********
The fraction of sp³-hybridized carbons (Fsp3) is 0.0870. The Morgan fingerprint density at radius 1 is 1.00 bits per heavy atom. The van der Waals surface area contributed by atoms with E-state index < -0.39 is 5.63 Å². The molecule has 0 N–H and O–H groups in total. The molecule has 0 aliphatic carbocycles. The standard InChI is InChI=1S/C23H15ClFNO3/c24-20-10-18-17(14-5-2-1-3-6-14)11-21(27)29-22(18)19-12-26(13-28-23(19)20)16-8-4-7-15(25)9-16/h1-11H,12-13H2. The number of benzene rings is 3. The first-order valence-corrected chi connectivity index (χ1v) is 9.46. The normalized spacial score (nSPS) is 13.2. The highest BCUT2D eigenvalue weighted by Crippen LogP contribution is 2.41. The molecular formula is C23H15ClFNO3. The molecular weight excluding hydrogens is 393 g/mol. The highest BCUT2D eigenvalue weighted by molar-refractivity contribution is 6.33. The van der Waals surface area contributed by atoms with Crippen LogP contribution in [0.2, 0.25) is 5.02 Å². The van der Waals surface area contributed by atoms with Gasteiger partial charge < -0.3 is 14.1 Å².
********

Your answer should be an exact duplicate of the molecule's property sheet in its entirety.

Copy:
The fraction of sp³-hybridized carbons (Fsp3) is 0.0870. The Morgan fingerprint density at radius 1 is 1.00 bits per heavy atom. The van der Waals surface area contributed by atoms with E-state index < -0.39 is 5.63 Å². The molecule has 0 N–H and O–H groups in total. The molecule has 0 aliphatic carbocycles. The standard InChI is InChI=1S/C23H15ClFNO3/c24-20-10-18-17(14-5-2-1-3-6-14)11-21(27)29-22(18)19-12-26(13-28-23(19)20)16-8-4-7-15(25)9-16/h1-11H,12-13H2. The number of benzene rings is 3. The first-order valence-corrected chi connectivity index (χ1v) is 9.46. The normalized spacial score (nSPS) is 13.2. The highest BCUT2D eigenvalue weighted by Crippen LogP contribution is 2.41. The molecular formula is C23H15ClFNO3. The molecular weight excluding hydrogens is 393 g/mol. The highest BCUT2D eigenvalue weighted by molar-refractivity contribution is 6.33. The van der Waals surface area contributed by atoms with Crippen LogP contribution in [0.2, 0.25) is 5.02 Å². The van der Waals surface area contributed by atoms with Gasteiger partial charge < -0.3 is 14.1 Å².